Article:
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How Would You Fix Health Service?
# 16 : Wednesday 16-12-2015 @ 05:26
We definitely need more consultants , even the effing troika wanted that closed shop opened up and it didn't happen , the health service would work way more efficiently if we had the European norms of consultants per head of population . Which we don't .
But Fine Gael are hardly likely to change that since the troika recommended it giving them the opportunity ( as well as reforming the legal professions ) and strangely they ignored it !

Acute medicine is expensive and gives a poor result for the patient of course it's great for the drug companies who we've been overpaying for years ( well done EU incidentally for policing that ... nOT !
If the state took a holistic approach of preventative medicine and had a joined up approach the acute medical services / hospitals etc wouldn't be overburdened and the population overall would be healthier .

It might not be a bad idea to psychologically check people in the health services too so if they burn out they aren't left in contact with vulnerable people .

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# 17 : Saturday 17-2-2018 @ 15:25
Turns out of our consultant posts across the hospitals they aren't necessarily filled by qualified consultants
But by specialist doctors
HSE have just admitted it and the vhi says they won't pay fees of unqualified consultants and they'll ask patients to pay directly
The HSE have promised to identify these nonconsultant ...consultants
I wonder will the HSE head quit now or finally be fired

This is the fault of Fine Gael who asked the troika to leave before they could touch the closed shop of the medical profession ( and legal profession ) obviously too many vested interests.

# 18 : Saturday 17-2-2018 @ 18:36
I decided to go private, when a problem I had with my voice. I make a living from it, and losing my voice or developing some sort of scary throat problem was a real fear.

So I said to my GP, refer me privatly, I need to get it seem to quickly whatever the cost. and he did.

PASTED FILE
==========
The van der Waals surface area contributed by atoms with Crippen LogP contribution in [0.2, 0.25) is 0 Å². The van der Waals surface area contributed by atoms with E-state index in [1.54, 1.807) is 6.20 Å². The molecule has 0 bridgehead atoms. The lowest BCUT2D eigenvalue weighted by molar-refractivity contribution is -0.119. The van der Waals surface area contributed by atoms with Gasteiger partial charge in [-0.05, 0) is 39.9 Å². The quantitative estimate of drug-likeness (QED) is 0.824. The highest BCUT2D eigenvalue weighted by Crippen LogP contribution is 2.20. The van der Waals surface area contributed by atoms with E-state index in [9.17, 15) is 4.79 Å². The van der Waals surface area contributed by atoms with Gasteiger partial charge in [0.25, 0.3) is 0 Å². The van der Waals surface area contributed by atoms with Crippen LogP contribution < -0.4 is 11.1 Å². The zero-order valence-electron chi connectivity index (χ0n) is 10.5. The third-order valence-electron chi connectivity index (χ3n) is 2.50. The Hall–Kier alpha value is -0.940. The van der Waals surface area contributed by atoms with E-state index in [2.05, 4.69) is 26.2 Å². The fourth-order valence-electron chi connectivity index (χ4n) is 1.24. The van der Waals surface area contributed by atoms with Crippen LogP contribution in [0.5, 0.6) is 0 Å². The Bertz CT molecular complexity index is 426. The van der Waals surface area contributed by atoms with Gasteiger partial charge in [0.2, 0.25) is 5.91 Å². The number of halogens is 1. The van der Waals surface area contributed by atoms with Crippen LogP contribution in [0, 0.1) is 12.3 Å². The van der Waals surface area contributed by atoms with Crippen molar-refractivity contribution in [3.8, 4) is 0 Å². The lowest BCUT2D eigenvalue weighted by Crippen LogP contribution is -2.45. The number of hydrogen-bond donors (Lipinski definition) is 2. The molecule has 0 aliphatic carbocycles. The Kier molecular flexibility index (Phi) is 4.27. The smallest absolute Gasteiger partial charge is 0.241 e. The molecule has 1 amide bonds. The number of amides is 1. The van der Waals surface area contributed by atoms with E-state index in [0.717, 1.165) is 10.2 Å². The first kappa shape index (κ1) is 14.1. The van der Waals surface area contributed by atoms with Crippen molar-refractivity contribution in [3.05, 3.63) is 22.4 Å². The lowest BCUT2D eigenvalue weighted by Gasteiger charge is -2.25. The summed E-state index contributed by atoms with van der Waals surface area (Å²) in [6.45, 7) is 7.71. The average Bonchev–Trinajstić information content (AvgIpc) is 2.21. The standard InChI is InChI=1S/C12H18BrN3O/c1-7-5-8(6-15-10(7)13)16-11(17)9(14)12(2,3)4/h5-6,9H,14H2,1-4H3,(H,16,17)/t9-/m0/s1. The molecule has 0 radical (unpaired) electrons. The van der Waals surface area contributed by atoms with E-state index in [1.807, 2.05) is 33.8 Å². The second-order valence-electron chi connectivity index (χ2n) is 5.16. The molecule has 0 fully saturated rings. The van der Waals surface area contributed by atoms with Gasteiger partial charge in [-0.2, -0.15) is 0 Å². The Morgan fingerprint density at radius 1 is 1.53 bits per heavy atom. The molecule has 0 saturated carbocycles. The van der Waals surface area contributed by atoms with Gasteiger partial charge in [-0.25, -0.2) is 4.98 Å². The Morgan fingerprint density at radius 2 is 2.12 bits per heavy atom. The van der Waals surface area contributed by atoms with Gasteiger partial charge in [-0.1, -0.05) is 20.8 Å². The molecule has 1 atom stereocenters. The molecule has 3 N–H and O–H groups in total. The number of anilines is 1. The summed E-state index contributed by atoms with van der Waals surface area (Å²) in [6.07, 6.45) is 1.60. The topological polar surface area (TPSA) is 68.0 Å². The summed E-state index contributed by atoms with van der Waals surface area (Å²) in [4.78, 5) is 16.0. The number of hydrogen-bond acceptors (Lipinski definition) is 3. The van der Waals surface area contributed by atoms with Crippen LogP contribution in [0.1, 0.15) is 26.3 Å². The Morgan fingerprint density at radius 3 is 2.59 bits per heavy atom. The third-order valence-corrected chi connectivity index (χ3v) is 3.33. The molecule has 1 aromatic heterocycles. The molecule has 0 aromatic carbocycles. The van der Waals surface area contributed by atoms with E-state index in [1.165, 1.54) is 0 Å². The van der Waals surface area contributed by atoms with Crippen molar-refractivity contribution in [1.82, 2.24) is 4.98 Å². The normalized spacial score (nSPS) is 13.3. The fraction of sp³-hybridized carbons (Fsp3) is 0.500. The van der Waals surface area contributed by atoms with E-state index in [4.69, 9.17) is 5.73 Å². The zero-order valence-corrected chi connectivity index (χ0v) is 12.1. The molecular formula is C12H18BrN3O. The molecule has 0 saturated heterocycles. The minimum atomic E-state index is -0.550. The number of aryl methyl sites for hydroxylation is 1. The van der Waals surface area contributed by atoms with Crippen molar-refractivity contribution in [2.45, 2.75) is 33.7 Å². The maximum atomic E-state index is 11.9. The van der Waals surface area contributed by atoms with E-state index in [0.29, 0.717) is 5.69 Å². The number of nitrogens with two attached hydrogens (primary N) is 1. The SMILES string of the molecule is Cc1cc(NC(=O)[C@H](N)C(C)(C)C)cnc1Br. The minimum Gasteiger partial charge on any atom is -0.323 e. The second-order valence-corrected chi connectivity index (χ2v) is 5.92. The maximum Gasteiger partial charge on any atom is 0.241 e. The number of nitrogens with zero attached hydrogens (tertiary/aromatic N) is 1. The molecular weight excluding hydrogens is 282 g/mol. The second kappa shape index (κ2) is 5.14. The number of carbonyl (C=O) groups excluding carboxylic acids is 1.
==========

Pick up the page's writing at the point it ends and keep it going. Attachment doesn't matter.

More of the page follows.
a few days later, my appointment came for two three week from that point (all in all one month from reporting it to my GP)

I went two days ago and this was my timeline:

arrives at 11:40, for a 12:00 appointment.

Got seen by the specialist at 12:15, besides the fact that he diagnosed two separate potential illnesses, both of which I suffered from that are potential ways I could lose my voice, He also sat me up on his bench and fixed an ear problem there and then that I didn't even know I had. He instantly diagnosed me with the main problem I was having; allergic rhinitis, in my nasal passages and upper lungs, and told me the health status of each of my singing apparatuses, my nose, my soft palette, the back of my tongue, my larynx, throat and lungs. how allergies affect each one.

He sent me down "the hall" for an allergy test, which happened after a 10 minute wait at about 12:50.

Found out I was mildy allergic to cats, and SEVERLY allergic to dust-mites, Not allergic at all to pollen and a plethora of other thing.

I went back up, wrote me a prescription for 6 months of medicine to help clear the long term damage that was collecting in my sinuses, Diagnosed ANOTHER problem I had for years with my tongue, that I casually mentioned to him and never new what it was.

And me sent me off home.

Consultation 150 quid
Allergy testing 50 quid
Prescription 20 quid

just over 200 quid to fix something it would have probably take 5 years to even get looked at publicly. and solve 3 seperate medical mysteries that I wouldn't have even got around to mentioning to a consultant on the tight time scale of a public heath consultation.

Our public health system is a fucking DISGRACE!!!!

If you can at all help it, just go private.
# 19 : Saturday 17-2-2018 @ 18:54
Yeah Greenmanpp I have private insurance. I can claim back e90 on Consultants fees.